Great expectations for 2012

Don't be surprised if Danica Patrick shows up in Victory Lane in her first full season in NASCAR. AP Photo/Paul Connors

Look closely. I'm about to tell you all my deepest desires.

OK now, don't get weird on me. Not those desires. I'm talking about my desires for 2012 in motorsports.

It's all the things I would love to see, some of which have no chance of actually coming to fruition. A few of these things I will see. A few others I might see. If any of these things happen, I'll be a happy guy.

Let's begin with the desires I might see:

A Dale Earnhardt Jr. victory and a chance at the Sprint Cup title. The latter of these two things is far less likely than the former, but it's not impossible.

Earnhardt hasn't won a Cup race since 2008 and has only one victory since 2006. However, he has come close several times, and odds are a win will come soon. Earnhardt took a major step forward in 2011 by making the Chase and finishing seventh.

That would appear to indicate he can compete for the title, but at age 37 (he turns 38 in October), that ship probably has sailed.

It wouldn't make history if he does win the title this late in his career. Five drivers in NASCAR history won their first or only Cup title at age 38 or older -- Lee Petty (40 in 1954), Joe Weatherly (40 in 1962), Bobby Isaac (38 in 1970), Bobby Allison (45 in 1983) and Dale Jarrett (42 in 1999).

But let's face facts: What's good for Junior is good for NASCAR.

A Danica Patrick victory in her first full season as a NASCAR driver. It would silence her critics and help validate her decision to leave IndyCar, along with making NASCAR history. A win is not out of the question at one of the Nationwide Series restrictor-plate races.

She also could shock some people in her Cup debut in the Daytona 500, a race that almost anyone can win, as Trevor Bayne proved last year.

As is the case with Earnhardt, success by Patrick would be great for NASCAR because of the attention it would bring.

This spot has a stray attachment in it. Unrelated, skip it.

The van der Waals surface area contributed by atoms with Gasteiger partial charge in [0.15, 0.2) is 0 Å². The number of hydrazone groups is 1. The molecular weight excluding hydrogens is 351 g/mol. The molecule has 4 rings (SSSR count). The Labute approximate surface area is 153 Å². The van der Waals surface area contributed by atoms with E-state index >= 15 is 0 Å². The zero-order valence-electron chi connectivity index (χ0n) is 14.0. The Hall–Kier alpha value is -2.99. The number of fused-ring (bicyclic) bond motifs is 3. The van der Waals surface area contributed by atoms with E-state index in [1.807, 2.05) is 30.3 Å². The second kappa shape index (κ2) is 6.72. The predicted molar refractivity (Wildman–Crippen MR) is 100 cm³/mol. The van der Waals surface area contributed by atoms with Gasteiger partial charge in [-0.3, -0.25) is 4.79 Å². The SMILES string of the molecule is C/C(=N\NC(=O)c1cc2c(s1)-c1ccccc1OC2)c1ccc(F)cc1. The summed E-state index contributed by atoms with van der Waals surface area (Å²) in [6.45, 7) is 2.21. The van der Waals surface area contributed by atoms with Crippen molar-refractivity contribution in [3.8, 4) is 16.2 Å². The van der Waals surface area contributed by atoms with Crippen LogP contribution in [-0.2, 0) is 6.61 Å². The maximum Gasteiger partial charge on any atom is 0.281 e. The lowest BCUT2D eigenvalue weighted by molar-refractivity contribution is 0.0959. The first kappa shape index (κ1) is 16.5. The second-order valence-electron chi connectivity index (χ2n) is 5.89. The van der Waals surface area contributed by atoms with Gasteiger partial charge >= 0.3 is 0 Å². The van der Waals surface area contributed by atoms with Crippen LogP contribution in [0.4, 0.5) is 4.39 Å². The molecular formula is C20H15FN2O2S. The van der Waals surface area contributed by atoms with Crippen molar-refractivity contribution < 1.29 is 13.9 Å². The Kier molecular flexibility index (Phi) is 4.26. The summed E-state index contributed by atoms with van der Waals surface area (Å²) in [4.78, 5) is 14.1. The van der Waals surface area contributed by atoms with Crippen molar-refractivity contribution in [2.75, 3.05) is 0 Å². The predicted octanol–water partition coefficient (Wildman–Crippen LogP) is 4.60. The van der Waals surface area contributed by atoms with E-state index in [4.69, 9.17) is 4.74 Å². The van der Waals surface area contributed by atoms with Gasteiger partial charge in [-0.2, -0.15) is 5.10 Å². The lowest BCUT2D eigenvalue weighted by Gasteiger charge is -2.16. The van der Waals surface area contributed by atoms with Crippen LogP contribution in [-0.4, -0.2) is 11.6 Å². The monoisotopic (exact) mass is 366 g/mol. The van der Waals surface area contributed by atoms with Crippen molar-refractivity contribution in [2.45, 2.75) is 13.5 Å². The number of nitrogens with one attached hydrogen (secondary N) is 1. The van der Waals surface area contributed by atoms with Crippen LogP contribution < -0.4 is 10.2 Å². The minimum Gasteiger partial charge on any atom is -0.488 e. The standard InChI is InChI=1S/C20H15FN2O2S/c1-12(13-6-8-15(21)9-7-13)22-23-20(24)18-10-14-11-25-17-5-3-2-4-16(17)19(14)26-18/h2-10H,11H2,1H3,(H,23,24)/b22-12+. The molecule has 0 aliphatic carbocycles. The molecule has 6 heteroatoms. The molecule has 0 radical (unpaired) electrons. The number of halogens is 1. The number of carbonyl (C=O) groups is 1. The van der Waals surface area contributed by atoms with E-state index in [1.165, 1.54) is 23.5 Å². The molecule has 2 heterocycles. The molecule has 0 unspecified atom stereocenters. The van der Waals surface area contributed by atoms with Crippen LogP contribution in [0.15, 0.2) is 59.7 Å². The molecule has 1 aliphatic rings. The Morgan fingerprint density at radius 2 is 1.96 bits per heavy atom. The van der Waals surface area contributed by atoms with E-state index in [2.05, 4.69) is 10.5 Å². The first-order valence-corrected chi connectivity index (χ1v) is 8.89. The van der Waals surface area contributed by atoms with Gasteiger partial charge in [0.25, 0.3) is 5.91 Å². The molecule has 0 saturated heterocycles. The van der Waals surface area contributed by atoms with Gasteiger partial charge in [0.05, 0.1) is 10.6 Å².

Another dramatic Chase finale. It doesn't get any better than the 2011 Chase finish. Tony Stewart and Carl Edwards became the first drivers to tie for the points total, but Stewart won the title by winning more races, including the final race when Edwards finished second.

That won't happen again, but I'd settle for a finale where two or three drivers still have a legitimate shot at the championship when the race starts at Homestead-Miami Speedway.

A fifth Cup title for Jeff Gordon. The Chase format hasn't been good for Gordon. He's 0-for-8 and counting. Gordon won four championships over nine seasons in the old system without a playoff.

But Gordon has made the Chase seven times, and as Stewart showed in 2011, if you make it, you can win it.

A first Cup title for Edwards. No one in history came closer to winning the title without earning the trophy than Edwards did in 2011. He handled the disappointment with the utmost class and dignity. No one deserves to finish on top more than Edwards.

A victory for Funny Car rookie Courtney Force. Legendary drag racing dad John Force is expected to announce Courtney's debut season next week. Hear me now and listen to me later: This young lady is the real deal, but she's going to take her lumps for a year or two. And she has some of her dad's wildly entertaining personality.

One final championship for John Force. He turns 63 in May, but it would be a hoot to see the old man pull off one more Funny Car title. It's not out of the question since he won his 15th title at age 61.